Three Surprising Facts About Smartphone Photography
Whenever you read about smartphone cameras, you’ll typically see this old photographic cliche right near the beginning of the article: “the best camera is the one you have with you.” (See, even I’m guilty!)
In other words, smartphones may not be great cameras, but they’ll do in a pinch. I’m here to tell you that there’s more to smartphone photography than just the sheer coincidence of having a camera in your pocket when you need one. A lot more.
Pros Do It
If you think professional photographers turn their nose up at smartphone photography, think again. The stock agency Alamy has a marketplace exclusively for professional-grade smartphone images (and they’re not the only ones). Professional photo shoots using smartphones, once seen as a marketing gimmick, are increasingly a real thing.
Another indicator: you can enter smartphone photos in serious photo contests. In fact, when the 2014 iPhone Photography Award winners were announced last month, the news was widely covered beyond the typical photo press. I’d venture to guess that we’re quickly moving toward a time when the distinction between a “great photo” and a “great smartphone photo” won’t matter all that much (it certainly doesn’t matter to your average consumer today).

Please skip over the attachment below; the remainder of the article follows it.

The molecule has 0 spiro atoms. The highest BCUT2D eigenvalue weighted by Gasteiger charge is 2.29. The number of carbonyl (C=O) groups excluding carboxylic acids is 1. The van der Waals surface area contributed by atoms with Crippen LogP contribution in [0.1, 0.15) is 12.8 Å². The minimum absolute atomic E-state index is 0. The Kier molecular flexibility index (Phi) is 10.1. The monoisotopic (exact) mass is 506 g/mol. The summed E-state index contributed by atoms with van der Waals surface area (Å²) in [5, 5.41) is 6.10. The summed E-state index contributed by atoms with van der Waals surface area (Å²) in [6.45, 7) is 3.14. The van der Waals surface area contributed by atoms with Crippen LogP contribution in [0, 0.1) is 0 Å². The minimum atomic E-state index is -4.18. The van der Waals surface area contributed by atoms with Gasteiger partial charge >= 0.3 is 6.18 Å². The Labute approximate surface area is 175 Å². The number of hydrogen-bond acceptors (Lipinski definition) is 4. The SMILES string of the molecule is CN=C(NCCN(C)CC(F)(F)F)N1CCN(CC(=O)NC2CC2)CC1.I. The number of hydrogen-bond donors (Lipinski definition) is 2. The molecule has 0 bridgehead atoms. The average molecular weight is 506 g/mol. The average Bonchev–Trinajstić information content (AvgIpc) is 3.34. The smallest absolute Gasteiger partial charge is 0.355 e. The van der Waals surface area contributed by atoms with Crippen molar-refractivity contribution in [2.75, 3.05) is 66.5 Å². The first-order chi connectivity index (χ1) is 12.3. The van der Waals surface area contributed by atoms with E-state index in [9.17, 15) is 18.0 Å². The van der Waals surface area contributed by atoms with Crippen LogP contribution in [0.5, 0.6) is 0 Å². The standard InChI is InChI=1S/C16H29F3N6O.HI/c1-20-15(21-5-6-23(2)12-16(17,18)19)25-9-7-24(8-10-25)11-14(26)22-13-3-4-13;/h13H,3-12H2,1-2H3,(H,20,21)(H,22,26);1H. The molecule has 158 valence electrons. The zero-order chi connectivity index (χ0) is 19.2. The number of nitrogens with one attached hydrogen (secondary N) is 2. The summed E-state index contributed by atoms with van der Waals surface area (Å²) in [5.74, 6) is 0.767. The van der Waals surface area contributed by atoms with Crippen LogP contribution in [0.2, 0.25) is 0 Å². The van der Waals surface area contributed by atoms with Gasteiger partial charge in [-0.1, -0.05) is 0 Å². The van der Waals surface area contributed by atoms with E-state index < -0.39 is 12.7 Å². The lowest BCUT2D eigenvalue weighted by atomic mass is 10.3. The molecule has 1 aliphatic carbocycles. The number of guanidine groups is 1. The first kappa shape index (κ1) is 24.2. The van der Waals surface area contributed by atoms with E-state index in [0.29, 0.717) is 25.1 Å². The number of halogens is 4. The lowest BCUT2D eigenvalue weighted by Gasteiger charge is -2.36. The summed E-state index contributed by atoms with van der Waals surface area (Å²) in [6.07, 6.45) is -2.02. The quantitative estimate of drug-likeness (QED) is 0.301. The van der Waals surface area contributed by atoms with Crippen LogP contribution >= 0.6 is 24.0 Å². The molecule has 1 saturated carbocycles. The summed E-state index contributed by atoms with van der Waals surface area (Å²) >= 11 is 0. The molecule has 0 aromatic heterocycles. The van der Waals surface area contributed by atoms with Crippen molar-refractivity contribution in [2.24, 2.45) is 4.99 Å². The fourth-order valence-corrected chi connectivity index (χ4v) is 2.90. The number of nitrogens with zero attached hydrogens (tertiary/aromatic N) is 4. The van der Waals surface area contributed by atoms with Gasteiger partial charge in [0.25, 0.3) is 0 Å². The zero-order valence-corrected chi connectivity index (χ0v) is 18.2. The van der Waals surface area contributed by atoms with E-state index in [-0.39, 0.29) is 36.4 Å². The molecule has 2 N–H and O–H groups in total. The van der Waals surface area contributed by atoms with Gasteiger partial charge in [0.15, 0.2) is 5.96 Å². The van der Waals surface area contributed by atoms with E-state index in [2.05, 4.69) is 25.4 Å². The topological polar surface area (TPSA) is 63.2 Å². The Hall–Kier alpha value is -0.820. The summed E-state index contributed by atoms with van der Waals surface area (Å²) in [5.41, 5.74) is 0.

It’s Safer Than a Traditional Camera
Sure, smartphones don’t have great lenses and their image sensors are tiny next to a d-SLR, but they’ve got a big leg up on most traditional cameras when it comes to the security of your photos. Thanks to always-on connectivity, your smartphone photos can be backed up to the cloud the moment you take them. And the process is usually much more seamless and automatic than the one you’ll find on a Wi-Fi digital camera or Wi-Fi memory card.
It Can Make Your D-SLR Better
Even if you wouldn’t be caught dead taking “serious” photos with a smartphone, they can still be a go-to photographic tool. Properly accessorized, smartphones can be used as highly accurate light-readers. They can help you calculate what kind of lens you’ll need, when the sun will rise in a particular location and even serve as remote controls for your camera.
Last updated 25. June 2014